Sarah Bakewell, At The Existentialist Café


Bakewell won a National Book Critics Circle award for her innovative 2010 biography How to Live: A Life of Montaigne. Her equally idiosyncratic new At the Existentialist Café takes on the intellectual movements of the 20th Century and the philosophers who shaped them. She opens in1933 in Paris, when Jean-Paul Sartre, Simone de Beauvoir and Raymond Aron drink apricot cocktails at the Bec-de-Gaz bar on the rue Montparnasse.


Aron is excited about phenomenology, a new concept coming out of Berlin. “If you are a phenomenologist, you can talk about this cocktail and make philosophy out of it!” he says. Bakewell follows the growth of Existentialism through the decades, adds the influences of Albert Camus, Martin Heidegger, Edmund Husserl and others, and shows how its emphasis on authenticity, freedom, and responsibility are relevant today.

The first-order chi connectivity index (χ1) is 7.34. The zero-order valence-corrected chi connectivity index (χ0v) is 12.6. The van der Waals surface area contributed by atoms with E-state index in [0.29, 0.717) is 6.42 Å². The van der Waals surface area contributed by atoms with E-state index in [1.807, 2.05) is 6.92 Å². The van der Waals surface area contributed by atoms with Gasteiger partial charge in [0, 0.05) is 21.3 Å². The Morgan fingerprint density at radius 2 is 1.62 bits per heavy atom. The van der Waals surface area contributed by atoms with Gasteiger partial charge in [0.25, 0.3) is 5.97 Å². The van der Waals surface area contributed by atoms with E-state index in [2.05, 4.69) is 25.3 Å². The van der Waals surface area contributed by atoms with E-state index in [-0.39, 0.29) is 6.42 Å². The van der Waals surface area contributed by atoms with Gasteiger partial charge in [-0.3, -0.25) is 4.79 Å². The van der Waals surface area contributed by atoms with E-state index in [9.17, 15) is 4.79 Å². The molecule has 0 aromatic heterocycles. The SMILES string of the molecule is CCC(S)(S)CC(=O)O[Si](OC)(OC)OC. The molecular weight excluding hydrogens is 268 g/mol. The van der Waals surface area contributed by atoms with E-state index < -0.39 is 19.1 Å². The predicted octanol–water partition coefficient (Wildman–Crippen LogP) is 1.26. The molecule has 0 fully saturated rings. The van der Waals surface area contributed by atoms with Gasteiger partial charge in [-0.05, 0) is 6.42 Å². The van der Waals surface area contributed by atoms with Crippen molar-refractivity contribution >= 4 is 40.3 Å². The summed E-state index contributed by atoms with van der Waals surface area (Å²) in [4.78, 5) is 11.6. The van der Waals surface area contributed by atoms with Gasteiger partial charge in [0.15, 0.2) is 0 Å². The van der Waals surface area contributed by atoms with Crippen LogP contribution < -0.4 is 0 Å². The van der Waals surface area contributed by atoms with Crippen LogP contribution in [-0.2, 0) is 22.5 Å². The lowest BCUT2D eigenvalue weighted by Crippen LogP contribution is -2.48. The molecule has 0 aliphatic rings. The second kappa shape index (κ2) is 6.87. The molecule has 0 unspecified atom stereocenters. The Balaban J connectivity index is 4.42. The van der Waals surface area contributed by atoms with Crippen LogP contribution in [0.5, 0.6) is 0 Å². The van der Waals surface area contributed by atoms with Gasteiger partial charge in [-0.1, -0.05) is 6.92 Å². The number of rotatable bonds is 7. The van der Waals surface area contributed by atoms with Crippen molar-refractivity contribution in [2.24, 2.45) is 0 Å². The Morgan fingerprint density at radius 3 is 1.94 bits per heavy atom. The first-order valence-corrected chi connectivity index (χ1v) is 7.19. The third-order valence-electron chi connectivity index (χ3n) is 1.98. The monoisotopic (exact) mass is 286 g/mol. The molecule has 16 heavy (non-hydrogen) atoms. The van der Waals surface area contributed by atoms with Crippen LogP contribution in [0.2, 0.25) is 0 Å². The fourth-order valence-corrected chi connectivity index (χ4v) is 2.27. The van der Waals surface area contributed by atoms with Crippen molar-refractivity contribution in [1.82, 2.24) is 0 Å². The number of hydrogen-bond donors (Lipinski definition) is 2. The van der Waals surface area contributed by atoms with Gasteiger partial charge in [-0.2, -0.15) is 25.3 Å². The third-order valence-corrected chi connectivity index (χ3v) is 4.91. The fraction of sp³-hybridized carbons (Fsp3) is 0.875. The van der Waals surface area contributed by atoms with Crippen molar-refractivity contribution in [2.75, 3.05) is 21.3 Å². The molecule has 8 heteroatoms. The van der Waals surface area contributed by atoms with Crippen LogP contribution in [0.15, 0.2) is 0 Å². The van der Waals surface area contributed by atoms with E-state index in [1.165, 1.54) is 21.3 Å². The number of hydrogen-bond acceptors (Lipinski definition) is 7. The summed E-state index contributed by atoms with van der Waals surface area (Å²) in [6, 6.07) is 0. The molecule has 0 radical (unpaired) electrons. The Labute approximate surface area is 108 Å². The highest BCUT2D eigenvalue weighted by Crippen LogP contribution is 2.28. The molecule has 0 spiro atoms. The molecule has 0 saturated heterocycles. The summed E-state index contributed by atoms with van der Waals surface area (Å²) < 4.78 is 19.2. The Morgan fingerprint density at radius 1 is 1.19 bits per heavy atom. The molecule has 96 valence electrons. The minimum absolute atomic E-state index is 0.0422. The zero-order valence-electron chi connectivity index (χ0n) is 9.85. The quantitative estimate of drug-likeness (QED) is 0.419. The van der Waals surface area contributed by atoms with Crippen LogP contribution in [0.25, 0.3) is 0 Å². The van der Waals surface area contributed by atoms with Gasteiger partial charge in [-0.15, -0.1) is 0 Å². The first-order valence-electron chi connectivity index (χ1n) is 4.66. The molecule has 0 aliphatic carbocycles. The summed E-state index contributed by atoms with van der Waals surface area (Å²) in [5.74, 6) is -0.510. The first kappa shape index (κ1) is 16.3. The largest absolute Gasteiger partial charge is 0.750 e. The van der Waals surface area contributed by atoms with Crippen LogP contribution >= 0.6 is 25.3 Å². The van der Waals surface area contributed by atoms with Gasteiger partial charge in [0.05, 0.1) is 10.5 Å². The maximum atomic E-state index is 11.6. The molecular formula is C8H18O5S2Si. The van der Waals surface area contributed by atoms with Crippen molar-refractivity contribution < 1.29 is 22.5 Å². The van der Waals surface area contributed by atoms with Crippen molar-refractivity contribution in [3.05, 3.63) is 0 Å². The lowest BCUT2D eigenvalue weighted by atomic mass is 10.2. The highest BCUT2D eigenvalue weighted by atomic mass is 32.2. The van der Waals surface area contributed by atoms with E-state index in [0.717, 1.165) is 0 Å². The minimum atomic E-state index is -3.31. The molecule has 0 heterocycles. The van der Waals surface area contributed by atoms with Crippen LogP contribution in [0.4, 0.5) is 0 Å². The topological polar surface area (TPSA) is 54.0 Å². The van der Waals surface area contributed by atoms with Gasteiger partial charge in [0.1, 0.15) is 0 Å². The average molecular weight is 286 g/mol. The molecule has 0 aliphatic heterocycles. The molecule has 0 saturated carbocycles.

The Interview Editors

Written by The Interview Editors

The Interview is a niche publication, targeting leaders and aspiring leaders in business, politics, entertainment, sports, arts, the professions and others within society’s upper middle class and high-end segment in Nigeria.